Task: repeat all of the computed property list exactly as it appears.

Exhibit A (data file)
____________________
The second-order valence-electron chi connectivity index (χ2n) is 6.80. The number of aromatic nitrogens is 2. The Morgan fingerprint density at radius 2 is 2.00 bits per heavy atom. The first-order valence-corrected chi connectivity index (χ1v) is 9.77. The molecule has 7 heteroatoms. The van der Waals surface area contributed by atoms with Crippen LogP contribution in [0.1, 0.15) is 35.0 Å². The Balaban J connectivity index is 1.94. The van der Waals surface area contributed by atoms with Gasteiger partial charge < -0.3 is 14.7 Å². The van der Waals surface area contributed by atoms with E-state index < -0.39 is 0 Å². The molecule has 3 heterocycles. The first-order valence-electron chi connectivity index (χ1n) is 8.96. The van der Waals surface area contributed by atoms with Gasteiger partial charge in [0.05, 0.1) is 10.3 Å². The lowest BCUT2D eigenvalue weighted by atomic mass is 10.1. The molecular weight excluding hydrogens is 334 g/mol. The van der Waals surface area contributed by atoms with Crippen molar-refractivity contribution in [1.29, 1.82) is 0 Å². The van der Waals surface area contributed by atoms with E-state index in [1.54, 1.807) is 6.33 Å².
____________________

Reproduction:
The second-order valence-electron chi connectivity index (χ2n) is 6.80. The number of aromatic nitrogens is 2. The Morgan fingerprint density at radius 2 is 2.00 bits per heavy atom. The first-order valence-corrected chi connectivity index (χ1v) is 9.77. The molecule has 7 heteroatoms. The van der Waals surface area contributed by atoms with Crippen LogP contribution in [0.1, 0.15) is 35.0 Å². The Balaban J connectivity index is 1.94. The van der Waals surface area contributed by atoms with Gasteiger partial charge < -0.3 is 14.7 Å². The van der Waals surface area contributed by atoms with E-state index < -0.39 is 0 Å². The molecule has 3 heterocycles. The first-order valence-electron chi connectivity index (χ1n) is 8.96. The van der Waals surface area contributed by atoms with Gasteiger partial charge in [0.05, 0.1) is 10.3 Å². The lowest BCUT2D eigenvalue weighted by atomic mass is 10.1. The molecular weight excluding hydrogens is 334 g/mol. The van der Waals surface area contributed by atoms with Crippen molar-refractivity contribution in [1.29, 1.82) is 0 Å². The van der Waals surface area contributed by atoms with E-state index in [1.54, 1.807) is 6.33 Å².